As subscription business models are built on recurring revenue and repeat customers, retention is critical. And if you are a successful subscription business, you likely already implement a range of initiatives to reduce voluntary customer churn, where a customer makes an active decision to stop or downgrade their use of a product or service.
However, voluntary churn is only half your battle. Involuntary churn — where a customer’s access or service is interrupted due to reasons not of their own doing — accounts for up to 48% of all customer churn for subscription businesses. So if you aren’t focused on lowering involuntary churn, you’re leaving money on the table.
Key causes of involuntary churn
Some common reasons of involuntary churn are:
Expired cards. A customer forgets to update their payment information when their credit or debit card expires (at least every three years per customer)
Soft declines after credit limit maxes. This is an easy mistake for anyone to make, but an expensive problem for a subscription business to deal with.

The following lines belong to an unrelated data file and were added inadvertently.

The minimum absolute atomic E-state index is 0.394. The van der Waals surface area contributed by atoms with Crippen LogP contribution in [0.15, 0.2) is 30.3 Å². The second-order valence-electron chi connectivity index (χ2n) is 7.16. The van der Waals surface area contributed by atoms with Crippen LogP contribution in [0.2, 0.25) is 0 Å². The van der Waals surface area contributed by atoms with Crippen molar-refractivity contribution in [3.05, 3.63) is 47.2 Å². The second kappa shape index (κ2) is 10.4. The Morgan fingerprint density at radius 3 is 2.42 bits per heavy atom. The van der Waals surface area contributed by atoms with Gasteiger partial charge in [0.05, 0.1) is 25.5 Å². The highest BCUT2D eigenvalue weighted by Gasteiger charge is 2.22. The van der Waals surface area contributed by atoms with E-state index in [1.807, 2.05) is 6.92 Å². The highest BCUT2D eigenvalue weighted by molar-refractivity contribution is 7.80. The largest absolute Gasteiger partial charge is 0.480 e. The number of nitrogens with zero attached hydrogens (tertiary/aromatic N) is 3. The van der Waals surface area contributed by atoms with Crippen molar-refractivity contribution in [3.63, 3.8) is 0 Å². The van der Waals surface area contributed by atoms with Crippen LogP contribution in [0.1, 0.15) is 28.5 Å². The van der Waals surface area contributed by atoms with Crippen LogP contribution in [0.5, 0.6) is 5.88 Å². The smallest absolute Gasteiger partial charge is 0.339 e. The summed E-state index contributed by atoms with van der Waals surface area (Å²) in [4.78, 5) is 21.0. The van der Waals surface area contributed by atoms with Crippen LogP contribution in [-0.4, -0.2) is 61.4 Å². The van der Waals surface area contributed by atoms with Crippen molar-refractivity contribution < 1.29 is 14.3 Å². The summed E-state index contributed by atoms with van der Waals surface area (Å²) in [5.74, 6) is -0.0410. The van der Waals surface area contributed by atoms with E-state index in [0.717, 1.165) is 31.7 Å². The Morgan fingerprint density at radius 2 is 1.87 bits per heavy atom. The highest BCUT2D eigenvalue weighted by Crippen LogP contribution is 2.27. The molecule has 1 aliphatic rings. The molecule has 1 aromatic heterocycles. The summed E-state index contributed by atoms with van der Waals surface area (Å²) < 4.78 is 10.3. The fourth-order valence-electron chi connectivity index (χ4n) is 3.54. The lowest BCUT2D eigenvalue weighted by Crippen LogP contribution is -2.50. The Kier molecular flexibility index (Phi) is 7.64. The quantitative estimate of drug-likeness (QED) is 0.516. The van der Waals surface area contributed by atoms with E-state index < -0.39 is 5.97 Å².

Hard declines for lost and stolen cards. Once that card is canceled the subscription is gone, and getting it back is not a given.
False positives. Credit card issuers and banks often take a “better safe than sorry” approach to legitimate automated card payments, and block transactions that look like fraud but are not.
Charges not flagged as recurring. If you don't flag a payment as recurring in your billing system, an issuer will believe that there's an error causing constant billing every month.
There are two critical takeaways from this long but incomplete list of causes of involuntary churn.
There are many, many reasons why involuntary churn can occur, BUT,
They are almost all related to payments, and specifically, card payments.
The good news: there’s a range of best practices to fight involuntary churn
Many larger and/or more sophisticated subscription merchants have advanced strategies in place to plan for and mitigate payment failure. A few of these include: